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date22 Sep 2009 00:15 CDT
placeMilwaukee, WI, USA
tagstransit, mobility, places, resources, people
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previous[Previous Post] Enhance Our Parks, Not Our Parking Lots

Live Car Free

September 22 is World Carfree Day, a celebration of the freedom available to everyone who woud like to experience a life less centered around automobile use. With demonstrations during the 1970's oil crisis as precedents, the World Carfree Network organized a World Carfree Day by the last year of the 20th century. Today, a world carfree day offers you a chance to explore your options for car freedom or car dependency. By raising your awareness now, you may be able to be more flexible--and even carfree by choice--in the future.

Plan Your Carfree Day

If you bike, walk, or take transit to your planned destinations for September 22nd, you may already be carfree. If not, you may want to explore alternatives to all of your trips. In general, you are going to find being carfree easier if:

  1. You live close to where you need to go.
  2. You live in an area that already supports some forms of public or mass transit.
  3. You are willing to be personally mobile (walking with your stuff in a pack or bag) rather than depending on a vehicle to store and transport all your stuff.
Parked parked
If you've chosen to live far from transit and far from centers of your own activities, you may not have many options for being carfree. In that case, look at the rest of this blog entry for ideas about what modes of transit might work for you, and perhaps you can make long-term plans for locating yourself closer to your destinations and transit alternatives.

Here are some transit ideas for World Carfree Day and supporting Web sites that you can use to figure out your options.

Walk it! A safe walking route that you can accomplish based on your fitness and time available may be the best way to get exercise and reach your destination. Check out walkinginfo.org to learn about and advocate for walkability where you live.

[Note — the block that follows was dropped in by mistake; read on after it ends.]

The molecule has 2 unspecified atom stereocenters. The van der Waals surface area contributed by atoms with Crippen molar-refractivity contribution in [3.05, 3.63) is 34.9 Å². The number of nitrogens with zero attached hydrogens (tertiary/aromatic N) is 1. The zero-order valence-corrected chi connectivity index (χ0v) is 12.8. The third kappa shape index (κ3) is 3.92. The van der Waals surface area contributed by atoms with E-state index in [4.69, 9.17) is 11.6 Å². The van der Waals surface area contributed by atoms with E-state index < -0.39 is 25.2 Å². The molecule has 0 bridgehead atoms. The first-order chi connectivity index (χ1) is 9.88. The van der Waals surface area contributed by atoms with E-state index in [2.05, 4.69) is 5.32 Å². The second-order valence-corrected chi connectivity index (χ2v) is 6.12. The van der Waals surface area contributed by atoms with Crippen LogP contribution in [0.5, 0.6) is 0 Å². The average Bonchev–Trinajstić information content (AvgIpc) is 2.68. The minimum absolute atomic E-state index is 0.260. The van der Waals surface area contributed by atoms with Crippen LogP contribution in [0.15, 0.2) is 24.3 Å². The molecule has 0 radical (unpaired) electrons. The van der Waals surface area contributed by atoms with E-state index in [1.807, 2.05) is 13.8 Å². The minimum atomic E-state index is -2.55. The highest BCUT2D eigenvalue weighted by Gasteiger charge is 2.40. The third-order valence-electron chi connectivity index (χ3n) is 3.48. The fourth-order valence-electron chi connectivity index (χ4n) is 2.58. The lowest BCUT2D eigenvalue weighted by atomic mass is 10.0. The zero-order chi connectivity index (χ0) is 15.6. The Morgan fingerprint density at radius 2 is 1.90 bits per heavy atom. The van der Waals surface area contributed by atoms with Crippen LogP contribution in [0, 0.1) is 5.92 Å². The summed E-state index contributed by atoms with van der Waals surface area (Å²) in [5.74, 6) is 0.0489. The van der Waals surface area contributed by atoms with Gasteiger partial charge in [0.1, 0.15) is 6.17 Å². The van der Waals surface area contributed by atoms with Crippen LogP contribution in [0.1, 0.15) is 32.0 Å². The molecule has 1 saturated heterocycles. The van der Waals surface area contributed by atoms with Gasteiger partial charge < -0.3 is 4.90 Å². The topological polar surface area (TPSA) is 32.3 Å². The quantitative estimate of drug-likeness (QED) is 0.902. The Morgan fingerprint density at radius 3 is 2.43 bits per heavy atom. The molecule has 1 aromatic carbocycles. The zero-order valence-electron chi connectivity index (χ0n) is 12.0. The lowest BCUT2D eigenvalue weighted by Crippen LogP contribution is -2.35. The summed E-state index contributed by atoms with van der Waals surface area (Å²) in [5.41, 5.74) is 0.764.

Ride a bike! Save your health and the environment at the same time. Own your bike or use SmartBike stations to use a bicycle when you need it. Check out bicyclinginfo.org. If you don't have a bike, see if your area has a community bicycle program.

Google Maps
Check out transit routes. You can enter your origin and destination on Google Maps and see your alternatives for either walking or public transportation (where available).

Use public transportation. Save all the overhead costs and hassles of paying for and maintaining a vehicle dedicated solely to yourself--see if your area has bus, train, or other mass transit service. Transit can save time, money, hassle, the environment, and your health. Check out PublicTransportation.org.

If you lived closer to where you need to go, you could walk instead--saving energy and increasing your physical fitness. Do such walkable places exist? Yes--try out WalkScore.com to discover one near you.

Shop online for items you can't easily buy locally. Rather than going out to the big-box stores in the burbs and having to haul large items to your place, see if you can shop online and have the items delivered. Also, if you have a local grocer who is willing to make regular deliveries of needed items, you can get big or bulky items transported right to your home.

Pay only for when you need a car and be carfree otherwise. Registered users can rent a car easily by the hour or day and pick up and return the vehicles at stations throughout a metro area. Look to see if you area has a Zipcar.com or participates in CarSharing.net and rent a car (or take a taxi) only for the time you need one.

Seek a Carfree Life

In the long-term, there are some ideas for a carfree city in the US. And cars do not have to be built-in to urban living arrangements--there are ideas for housing without parking costs.

Regardless of what you do on September 22nd or afterwards, you can support the option of urbanism in living arrangements so that the choice to be carfree can be available to everyone. [End of Post]

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